Anti-Racist Reading: Me & White Supremacy by Layla F. Saad

Me and White Supremacy teaches readers how to dismantle the privilege within themselves so that they can stop (often unconsciously) inflicting damage on people of colour, and in turn, help other white people do better, too.

When Layla Saad began an Instagram challenge called #MeAndWhiteSupremacy, she never predicted it would spread as widely as it did. She encouraged people to own up and share their racist behaviors, big and small. She was looking for truth, and she got it. Thousands of people participated in the challenge, and over 90,000 people downloaded the Me and White Supremacy Workbook.

The updated and expanded Me and White Supremacy takes the work deeper by adding more historical and cultural contexts, sharing moving stories and anecdotes, and including expanded definitions, examples, and further resources.

Awareness leads to action, and action leads to change. The numbers show that readers are ready to do this work – let’s give it to them.

Like many white folks, I started following a lot of Black anti-racist educators after George Floyd was murdered. Layla Saad was one of those people. I was familiar with her name and the Me and White Supremacy (MAWS) workbook, because I actually downloaded it when it was a free PDF back in 2018. I remember downloading the PDF, which at the time went along with some follow-up emails to check in on you, and completely abandoning it. In 2018, I wasn’t ready to face all of my own white privilege and internal racism. The questions were too deep and too difficult, so the PDF has been languishing in my email ever since.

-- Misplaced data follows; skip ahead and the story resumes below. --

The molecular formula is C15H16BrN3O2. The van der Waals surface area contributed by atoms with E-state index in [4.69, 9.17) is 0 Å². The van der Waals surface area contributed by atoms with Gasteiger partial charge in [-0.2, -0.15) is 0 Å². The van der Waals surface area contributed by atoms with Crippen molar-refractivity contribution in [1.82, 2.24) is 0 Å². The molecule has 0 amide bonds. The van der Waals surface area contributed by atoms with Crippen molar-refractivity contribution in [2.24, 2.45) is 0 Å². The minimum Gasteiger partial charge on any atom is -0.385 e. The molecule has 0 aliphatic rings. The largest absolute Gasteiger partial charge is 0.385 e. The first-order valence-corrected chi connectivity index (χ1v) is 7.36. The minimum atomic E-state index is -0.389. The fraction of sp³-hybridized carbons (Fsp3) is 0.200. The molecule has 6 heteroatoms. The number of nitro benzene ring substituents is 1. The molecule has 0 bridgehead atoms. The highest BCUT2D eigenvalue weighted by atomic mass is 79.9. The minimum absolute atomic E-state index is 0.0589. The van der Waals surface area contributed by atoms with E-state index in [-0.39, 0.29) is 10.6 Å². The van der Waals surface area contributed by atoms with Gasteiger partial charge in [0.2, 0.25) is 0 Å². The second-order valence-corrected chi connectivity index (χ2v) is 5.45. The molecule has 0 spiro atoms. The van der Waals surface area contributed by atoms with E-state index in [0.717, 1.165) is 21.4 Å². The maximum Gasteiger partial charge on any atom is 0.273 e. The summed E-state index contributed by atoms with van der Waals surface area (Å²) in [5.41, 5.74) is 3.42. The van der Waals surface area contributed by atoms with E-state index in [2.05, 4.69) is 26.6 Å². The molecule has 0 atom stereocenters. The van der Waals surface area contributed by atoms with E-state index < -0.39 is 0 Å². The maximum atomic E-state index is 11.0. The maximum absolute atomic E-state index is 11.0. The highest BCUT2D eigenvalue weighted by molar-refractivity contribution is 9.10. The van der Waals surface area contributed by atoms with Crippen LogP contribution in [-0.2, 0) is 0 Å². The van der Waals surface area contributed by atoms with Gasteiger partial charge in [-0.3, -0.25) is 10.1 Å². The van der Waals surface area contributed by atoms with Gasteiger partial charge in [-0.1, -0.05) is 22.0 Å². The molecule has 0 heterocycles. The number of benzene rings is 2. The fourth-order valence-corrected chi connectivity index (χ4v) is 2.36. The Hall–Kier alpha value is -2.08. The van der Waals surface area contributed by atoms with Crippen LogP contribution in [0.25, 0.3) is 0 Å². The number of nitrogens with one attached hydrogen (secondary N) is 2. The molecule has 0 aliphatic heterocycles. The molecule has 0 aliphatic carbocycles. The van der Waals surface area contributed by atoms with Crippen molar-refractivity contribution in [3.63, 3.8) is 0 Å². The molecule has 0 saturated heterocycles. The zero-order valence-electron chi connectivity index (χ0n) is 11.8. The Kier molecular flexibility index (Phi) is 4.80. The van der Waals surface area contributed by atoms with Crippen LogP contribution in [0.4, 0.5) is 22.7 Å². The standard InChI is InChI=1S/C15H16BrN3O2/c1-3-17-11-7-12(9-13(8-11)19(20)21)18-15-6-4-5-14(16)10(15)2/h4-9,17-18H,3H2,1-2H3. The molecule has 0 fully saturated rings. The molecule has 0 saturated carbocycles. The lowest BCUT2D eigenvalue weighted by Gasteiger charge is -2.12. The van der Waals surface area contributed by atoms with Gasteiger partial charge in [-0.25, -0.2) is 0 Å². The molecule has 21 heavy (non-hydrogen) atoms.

Now though, in the godforsaken year of our lord 2020, I was ready. I found out there was an updated version and downloaded it to my Kindle. I started reading. I started doing the journaling that goes along with it. Then, Saad made a post on her Instagram acknowledging how many people were interested in going through her book right now. She invited her followers to comment on her post to find or start a group to go through the book together. I commented, mentioning I was hoping to find white women in the South who were around my age. I got almost 20 responses, started a Facebook group, and 4 of us have made it all the way through.

Going through this book has been a whole experience. If you’re not familiar with the book, it’s not really a book you just read. Each chapter covers a unique facet of white supremacy, what it is, and how it shows up in day to day life. The chapters themselves are typically very short. Then each chapter has a few journaling questions at the end. I’ll go ahead and say right now, if you pick this up but don’t plan on actually doing the questions – like, physically writing or typing or discussing them – you might as well not pick up the book at all. The questions and the self-examination is the substance of the book here.

This book is meant primarily for white people, and I’ll go further and say it’s geared toward those who already have at least a little bit of knowledge about race in America. If you’re going in as a complete beginner, having never thought about race or whiteness ever, this might not be where you want to begin. I was already familiar with the concepts of white privilege, white fragility, color blindness and its criticisms, and others, and having that foundation really helped me. That lack of knowledge may be part of the reason I wasn’t ready to do this book in 2018.